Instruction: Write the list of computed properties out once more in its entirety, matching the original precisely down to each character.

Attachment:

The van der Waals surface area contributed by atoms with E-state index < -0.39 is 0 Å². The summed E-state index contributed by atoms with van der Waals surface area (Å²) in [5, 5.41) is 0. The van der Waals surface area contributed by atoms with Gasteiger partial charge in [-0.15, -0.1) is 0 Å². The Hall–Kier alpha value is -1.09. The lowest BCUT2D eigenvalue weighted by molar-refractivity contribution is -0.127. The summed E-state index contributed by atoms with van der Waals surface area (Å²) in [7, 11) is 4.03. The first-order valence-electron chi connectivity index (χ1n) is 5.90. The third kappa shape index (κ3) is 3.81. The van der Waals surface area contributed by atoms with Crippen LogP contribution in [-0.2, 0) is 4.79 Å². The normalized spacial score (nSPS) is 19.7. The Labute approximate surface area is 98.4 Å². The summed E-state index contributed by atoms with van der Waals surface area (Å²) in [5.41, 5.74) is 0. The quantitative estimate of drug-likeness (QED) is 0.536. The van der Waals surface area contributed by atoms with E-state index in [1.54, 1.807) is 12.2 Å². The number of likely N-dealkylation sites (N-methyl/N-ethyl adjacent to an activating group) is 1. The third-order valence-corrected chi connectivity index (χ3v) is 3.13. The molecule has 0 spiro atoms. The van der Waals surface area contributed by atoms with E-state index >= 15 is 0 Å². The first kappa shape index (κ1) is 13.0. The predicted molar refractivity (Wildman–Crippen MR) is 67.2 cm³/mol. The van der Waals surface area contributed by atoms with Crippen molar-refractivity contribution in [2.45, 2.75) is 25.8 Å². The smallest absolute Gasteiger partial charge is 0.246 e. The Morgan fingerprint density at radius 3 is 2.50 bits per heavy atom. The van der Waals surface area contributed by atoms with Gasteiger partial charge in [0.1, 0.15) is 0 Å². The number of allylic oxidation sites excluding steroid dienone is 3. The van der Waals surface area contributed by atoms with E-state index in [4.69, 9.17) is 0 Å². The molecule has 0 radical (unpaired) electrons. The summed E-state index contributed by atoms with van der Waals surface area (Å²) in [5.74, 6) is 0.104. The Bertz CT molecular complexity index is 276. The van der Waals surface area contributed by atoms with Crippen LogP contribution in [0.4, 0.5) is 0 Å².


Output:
The van der Waals surface area contributed by atoms with E-state index < -0.39 is 0 Å². The summed E-state index contributed by atoms with van der Waals surface area (Å²) in [5, 5.41) is 0. The van der Waals surface area contributed by atoms with Gasteiger partial charge in [-0.15, -0.1) is 0 Å². The Hall–Kier alpha value is -1.09. The lowest BCUT2D eigenvalue weighted by molar-refractivity contribution is -0.127. The summed E-state index contributed by atoms with van der Waals surface area (Å²) in [7, 11) is 4.03. The first-order valence-electron chi connectivity index (χ1n) is 5.90. The third kappa shape index (κ3) is 3.81. The van der Waals surface area contributed by atoms with Crippen LogP contribution in [-0.2, 0) is 4.79 Å². The normalized spacial score (nSPS) is 19.7. The Labute approximate surface area is 98.4 Å². The summed E-state index contributed by atoms with van der Waals surface area (Å²) in [5.41, 5.74) is 0. The quantitative estimate of drug-likeness (QED) is 0.536. The van der Waals surface area contributed by atoms with E-state index in [1.54, 1.807) is 12.2 Å². The number of likely N-dealkylation sites (N-methyl/N-ethyl adjacent to an activating group) is 1. The third-order valence-corrected chi connectivity index (χ3v) is 3.13. The molecule has 0 spiro atoms. The van der Waals surface area contributed by atoms with E-state index >= 15 is 0 Å². The first kappa shape index (κ1) is 13.0. The predicted molar refractivity (Wildman–Crippen MR) is 67.2 cm³/mol. The van der Waals surface area contributed by atoms with Crippen molar-refractivity contribution in [2.45, 2.75) is 25.8 Å². The smallest absolute Gasteiger partial charge is 0.246 e. The Morgan fingerprint density at radius 3 is 2.50 bits per heavy atom. The van der Waals surface area contributed by atoms with Gasteiger partial charge in [0.1, 0.15) is 0 Å². The number of allylic oxidation sites excluding steroid dienone is 3. The van der Waals surface area contributed by atoms with E-state index in [4.69, 9.17) is 0 Å². The molecule has 0 radical (unpaired) electrons. The summed E-state index contributed by atoms with van der Waals surface area (Å²) in [5.74, 6) is 0.104. The Bertz CT molecular complexity index is 276. The van der Waals surface area contributed by atoms with Crippen LogP contribution in [0.4, 0.5) is 0 Å².